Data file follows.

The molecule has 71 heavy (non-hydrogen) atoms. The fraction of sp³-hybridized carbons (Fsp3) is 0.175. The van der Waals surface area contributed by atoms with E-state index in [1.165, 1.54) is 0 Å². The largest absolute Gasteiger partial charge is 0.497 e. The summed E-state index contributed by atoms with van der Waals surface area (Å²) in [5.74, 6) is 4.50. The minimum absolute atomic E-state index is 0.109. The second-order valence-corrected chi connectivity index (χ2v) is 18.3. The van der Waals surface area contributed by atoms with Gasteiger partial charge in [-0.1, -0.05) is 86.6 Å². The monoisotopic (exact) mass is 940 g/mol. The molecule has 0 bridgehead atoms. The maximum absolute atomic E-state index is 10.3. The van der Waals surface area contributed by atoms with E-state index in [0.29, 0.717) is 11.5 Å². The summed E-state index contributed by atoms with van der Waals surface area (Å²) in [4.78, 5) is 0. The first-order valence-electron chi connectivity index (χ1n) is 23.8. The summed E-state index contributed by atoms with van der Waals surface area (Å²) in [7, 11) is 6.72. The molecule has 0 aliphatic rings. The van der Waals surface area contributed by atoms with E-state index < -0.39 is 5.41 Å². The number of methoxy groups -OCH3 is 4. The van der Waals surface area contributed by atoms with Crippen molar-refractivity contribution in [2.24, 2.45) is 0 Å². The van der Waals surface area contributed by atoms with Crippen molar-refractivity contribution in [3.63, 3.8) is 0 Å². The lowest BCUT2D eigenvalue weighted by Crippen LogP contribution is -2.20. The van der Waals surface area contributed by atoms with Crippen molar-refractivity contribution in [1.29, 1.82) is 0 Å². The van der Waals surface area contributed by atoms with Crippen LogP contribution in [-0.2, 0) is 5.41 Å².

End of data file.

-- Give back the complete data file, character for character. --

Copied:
The molecule has 71 heavy (non-hydrogen) atoms. The fraction of sp³-hybridized carbons (Fsp3) is 0.175. The van der Waals surface area contributed by atoms with E-state index in [1.165, 1.54) is 0 Å². The largest absolute Gasteiger partial charge is 0.497 e. The summed E-state index contributed by atoms with van der Waals surface area (Å²) in [5.74, 6) is 4.50. The minimum absolute atomic E-state index is 0.109. The second-order valence-corrected chi connectivity index (χ2v) is 18.3. The van der Waals surface area contributed by atoms with Gasteiger partial charge in [-0.1, -0.05) is 86.6 Å². The monoisotopic (exact) mass is 940 g/mol. The molecule has 0 bridgehead atoms. The maximum absolute atomic E-state index is 10.3. The van der Waals surface area contributed by atoms with E-state index in [0.29, 0.717) is 11.5 Å². The summed E-state index contributed by atoms with van der Waals surface area (Å²) in [4.78, 5) is 0. The first-order valence-electron chi connectivity index (χ1n) is 23.8. The summed E-state index contributed by atoms with van der Waals surface area (Å²) in [7, 11) is 6.72. The molecule has 0 aliphatic rings. The van der Waals surface area contributed by atoms with E-state index < -0.39 is 5.41 Å². The number of methoxy groups -OCH3 is 4. The van der Waals surface area contributed by atoms with Crippen molar-refractivity contribution in [2.24, 2.45) is 0 Å². The van der Waals surface area contributed by atoms with Crippen molar-refractivity contribution in [3.63, 3.8) is 0 Å². The lowest BCUT2D eigenvalue weighted by Crippen LogP contribution is -2.20. The van der Waals surface area contributed by atoms with Crippen molar-refractivity contribution in [1.29, 1.82) is 0 Å². The van der Waals surface area contributed by atoms with Crippen LogP contribution in [-0.2, 0) is 5.41 Å².